Legendary Australian spin bowler, Shane Warne, recently announced a list of players who he feels constitute the best T20 XI in the world at present.
Without much surprise, India’s Test captain and prolific run-getter in this year’s Indian Premier League, Virat Kohli makes Warne’s list.
Giving the Indian captain company, are his Royal Challengers Bangalore teammates, AB de Villiers, Mitchell Starc, Shane Watson and Chris Gayle.
The XI that has a slew of all-rounders like Andre Russell and Dwayne Bravo, includes Bangladesh’s prodigious talent, Mustafizur Rahman as well.
Warne, who is remembered for his successful stints in T20 leagues such as the IPL and the Big Bash League, posted the names of the players on his official Facebook page. In the recent past, the Aussie has also shared his version of India’s greatest Test XI.
Neville Madziva held his nerve as Zimbabwe claimed a dramatic two-run win in their first Twenty20 international against India.
India captain MS Dhoni had brought his side within eight runs of their 171-run target at Harare Sports Club entering the final over, but was unable to get the better of Madziva.
Zimbabwe’s total of 170 for six was built largely around Elton Chigumbura’s quickfire 54 from 26 balls, which included seven sixes, while Malcolm Waller weighed in with 30.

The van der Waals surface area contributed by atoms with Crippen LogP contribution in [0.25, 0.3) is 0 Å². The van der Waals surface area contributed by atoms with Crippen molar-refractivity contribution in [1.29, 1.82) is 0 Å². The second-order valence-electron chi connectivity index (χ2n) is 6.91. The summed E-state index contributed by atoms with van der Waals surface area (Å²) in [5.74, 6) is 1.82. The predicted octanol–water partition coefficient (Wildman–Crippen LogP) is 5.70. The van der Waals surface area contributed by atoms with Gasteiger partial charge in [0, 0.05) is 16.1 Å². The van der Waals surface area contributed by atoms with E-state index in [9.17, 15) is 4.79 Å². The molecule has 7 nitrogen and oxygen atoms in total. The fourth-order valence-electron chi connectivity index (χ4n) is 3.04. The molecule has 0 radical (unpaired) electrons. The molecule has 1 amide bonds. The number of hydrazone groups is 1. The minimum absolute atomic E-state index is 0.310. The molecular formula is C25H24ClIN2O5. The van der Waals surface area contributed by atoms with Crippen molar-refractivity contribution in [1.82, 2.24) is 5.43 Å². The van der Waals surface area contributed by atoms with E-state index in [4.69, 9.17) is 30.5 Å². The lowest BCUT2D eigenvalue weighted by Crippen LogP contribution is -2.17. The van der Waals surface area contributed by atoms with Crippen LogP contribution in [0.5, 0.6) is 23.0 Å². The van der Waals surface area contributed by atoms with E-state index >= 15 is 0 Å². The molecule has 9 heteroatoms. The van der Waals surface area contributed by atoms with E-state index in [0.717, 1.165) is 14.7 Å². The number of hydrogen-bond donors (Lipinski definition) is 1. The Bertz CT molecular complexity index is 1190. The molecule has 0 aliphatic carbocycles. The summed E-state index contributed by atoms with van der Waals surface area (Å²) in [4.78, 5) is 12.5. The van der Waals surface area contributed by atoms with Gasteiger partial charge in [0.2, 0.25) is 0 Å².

Manish Pandey (48) and Mandeep Singh (31) put India on course for victory and the odds seemed in their favour with Dhoni, who finished unbeaten on 19 from 17 balls, at the crease at the end.
But Madziva frustrated India, who comfortably won the recent one-day international series between the sides 3-0. He first removed Axar Patel (18), who had hit a six in the penultimate over, and then restricted Dhoni.
History has shown that talking big before a series isn't a great idea
It is perhaps only enhanced in cricket’s case, due to its titling as the ‘gentleman’s game’, but basic sporting etiquette demands that you have respect for your opponent.
Nevertheless, the game attracts its fair share of loud mouths. Individuals who were not averse to the odd outspoken remark, but who were also duly punished by cricket’s occasionally cruel habit of karmic retribution.
Here, Sport360 looks at five instances where big mouths were made to eat humble pie:
2016: MAKHAYA NTINI VOWS TO BURY UNDER-STRENGTH SIDES
Although his grievance was not just directed at Zimbabwe’s current opponents India, coach Makhaya Ntini demanded teams to send their best players when touring the country. Seemingly affronted by a raw, highly inexperienced Indian squad for their three match ODI series, Ntini declared that Zimbabwe would “put them under the carpet”. This, he claimed, would send them packing to “tell people that they need to send their strongest team.”
With India clinching the series after two heavy wins over the Zimbabweans, it’s safe to say Ntini is not making good on his threat.
Makhaya Ntini vowed to teach teams that sent second string sides to Zimbabwe a lesson.
2015: STEVE SMITH ‘WOULDN’T COME CLOSE’